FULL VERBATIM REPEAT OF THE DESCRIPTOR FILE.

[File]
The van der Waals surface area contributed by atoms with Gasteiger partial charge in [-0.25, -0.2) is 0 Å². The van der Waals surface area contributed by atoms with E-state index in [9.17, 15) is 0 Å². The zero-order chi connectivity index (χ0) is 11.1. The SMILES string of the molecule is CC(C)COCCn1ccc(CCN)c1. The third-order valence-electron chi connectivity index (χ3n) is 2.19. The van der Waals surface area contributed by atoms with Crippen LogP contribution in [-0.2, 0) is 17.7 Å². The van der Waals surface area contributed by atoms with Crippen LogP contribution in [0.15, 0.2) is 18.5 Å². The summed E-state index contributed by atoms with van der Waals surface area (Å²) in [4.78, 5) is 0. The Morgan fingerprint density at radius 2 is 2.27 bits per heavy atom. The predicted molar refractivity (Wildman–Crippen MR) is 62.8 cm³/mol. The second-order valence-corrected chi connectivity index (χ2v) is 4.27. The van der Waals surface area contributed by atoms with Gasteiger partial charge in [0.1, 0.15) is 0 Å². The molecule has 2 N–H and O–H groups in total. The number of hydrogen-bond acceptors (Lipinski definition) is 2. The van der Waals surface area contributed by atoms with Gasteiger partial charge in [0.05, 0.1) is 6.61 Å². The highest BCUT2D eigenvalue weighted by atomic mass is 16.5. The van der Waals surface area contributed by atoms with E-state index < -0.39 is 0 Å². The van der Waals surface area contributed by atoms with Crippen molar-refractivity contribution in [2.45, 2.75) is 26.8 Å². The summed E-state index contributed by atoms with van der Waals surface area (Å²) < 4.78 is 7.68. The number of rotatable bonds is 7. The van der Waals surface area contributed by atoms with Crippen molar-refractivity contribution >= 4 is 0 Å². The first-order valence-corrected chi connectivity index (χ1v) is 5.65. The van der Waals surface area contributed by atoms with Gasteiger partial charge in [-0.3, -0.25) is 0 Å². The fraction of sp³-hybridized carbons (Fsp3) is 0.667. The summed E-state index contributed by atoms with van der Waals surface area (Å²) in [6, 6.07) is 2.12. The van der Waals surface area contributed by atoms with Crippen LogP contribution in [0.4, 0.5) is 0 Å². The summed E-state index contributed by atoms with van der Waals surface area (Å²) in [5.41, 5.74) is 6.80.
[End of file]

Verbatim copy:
The van der Waals surface area contributed by atoms with Gasteiger partial charge in [-0.25, -0.2) is 0 Å². The van der Waals surface area contributed by atoms with E-state index in [9.17, 15) is 0 Å². The zero-order chi connectivity index (χ0) is 11.1. The SMILES string of the molecule is CC(C)COCCn1ccc(CCN)c1. The third-order valence-electron chi connectivity index (χ3n) is 2.19. The van der Waals surface area contributed by atoms with Crippen LogP contribution in [-0.2, 0) is 17.7 Å². The van der Waals surface area contributed by atoms with Crippen LogP contribution in [0.15, 0.2) is 18.5 Å². The summed E-state index contributed by atoms with van der Waals surface area (Å²) in [4.78, 5) is 0. The Morgan fingerprint density at radius 2 is 2.27 bits per heavy atom. The predicted molar refractivity (Wildman–Crippen MR) is 62.8 cm³/mol. The second-order valence-corrected chi connectivity index (χ2v) is 4.27. The van der Waals surface area contributed by atoms with Gasteiger partial charge in [0.1, 0.15) is 0 Å². The molecule has 2 N–H and O–H groups in total. The number of hydrogen-bond acceptors (Lipinski definition) is 2. The van der Waals surface area contributed by atoms with Gasteiger partial charge in [0.05, 0.1) is 6.61 Å². The highest BCUT2D eigenvalue weighted by atomic mass is 16.5. The van der Waals surface area contributed by atoms with E-state index < -0.39 is 0 Å². The van der Waals surface area contributed by atoms with Crippen molar-refractivity contribution in [2.45, 2.75) is 26.8 Å². The summed E-state index contributed by atoms with van der Waals surface area (Å²) < 4.78 is 7.68. The number of rotatable bonds is 7. The van der Waals surface area contributed by atoms with Crippen molar-refractivity contribution >= 4 is 0 Å². The first-order valence-corrected chi connectivity index (χ1v) is 5.65. The van der Waals surface area contributed by atoms with Gasteiger partial charge in [-0.3, -0.25) is 0 Å². The fraction of sp³-hybridized carbons (Fsp3) is 0.667. The summed E-state index contributed by atoms with van der Waals surface area (Å²) in [6, 6.07) is 2.12. The van der Waals surface area contributed by atoms with Crippen LogP contribution in [0.4, 0.5) is 0 Å². The summed E-state index contributed by atoms with van der Waals surface area (Å²) in [5.41, 5.74) is 6.80.